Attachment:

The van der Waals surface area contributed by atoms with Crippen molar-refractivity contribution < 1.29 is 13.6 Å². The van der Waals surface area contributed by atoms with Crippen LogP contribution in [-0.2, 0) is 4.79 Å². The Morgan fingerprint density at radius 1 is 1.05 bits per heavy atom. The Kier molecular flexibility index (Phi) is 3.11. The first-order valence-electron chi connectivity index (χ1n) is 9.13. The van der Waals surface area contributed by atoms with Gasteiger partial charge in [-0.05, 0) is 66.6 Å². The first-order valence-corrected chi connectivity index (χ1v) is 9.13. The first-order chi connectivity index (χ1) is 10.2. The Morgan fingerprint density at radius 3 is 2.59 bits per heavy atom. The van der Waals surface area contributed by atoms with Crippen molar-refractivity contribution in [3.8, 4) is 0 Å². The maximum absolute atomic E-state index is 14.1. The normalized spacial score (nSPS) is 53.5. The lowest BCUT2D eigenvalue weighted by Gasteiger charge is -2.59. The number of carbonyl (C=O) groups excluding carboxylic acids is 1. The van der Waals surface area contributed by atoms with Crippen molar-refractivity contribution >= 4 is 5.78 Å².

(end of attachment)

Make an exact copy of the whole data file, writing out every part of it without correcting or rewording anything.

The van der Waals surface area contributed by atoms with Crippen molar-refractivity contribution < 1.29 is 13.6 Å². The van der Waals surface area contributed by atoms with Crippen LogP contribution in [-0.2, 0) is 4.79 Å². The Morgan fingerprint density at radius 1 is 1.05 bits per heavy atom. The Kier molecular flexibility index (Phi) is 3.11. The first-order valence-electron chi connectivity index (χ1n) is 9.13. The van der Waals surface area contributed by atoms with Gasteiger partial charge in [-0.05, 0) is 66.6 Å². The first-order valence-corrected chi connectivity index (χ1v) is 9.13. The first-order chi connectivity index (χ1) is 10.2. The Morgan fingerprint density at radius 3 is 2.59 bits per heavy atom. The van der Waals surface area contributed by atoms with Crippen molar-refractivity contribution in [3.8, 4) is 0 Å². The maximum absolute atomic E-state index is 14.1. The normalized spacial score (nSPS) is 53.5. The lowest BCUT2D eigenvalue weighted by Gasteiger charge is -2.59. The number of carbonyl (C=O) groups excluding carboxylic acids is 1. The van der Waals surface area contributed by atoms with Crippen molar-refractivity contribution >= 4 is 5.78 Å².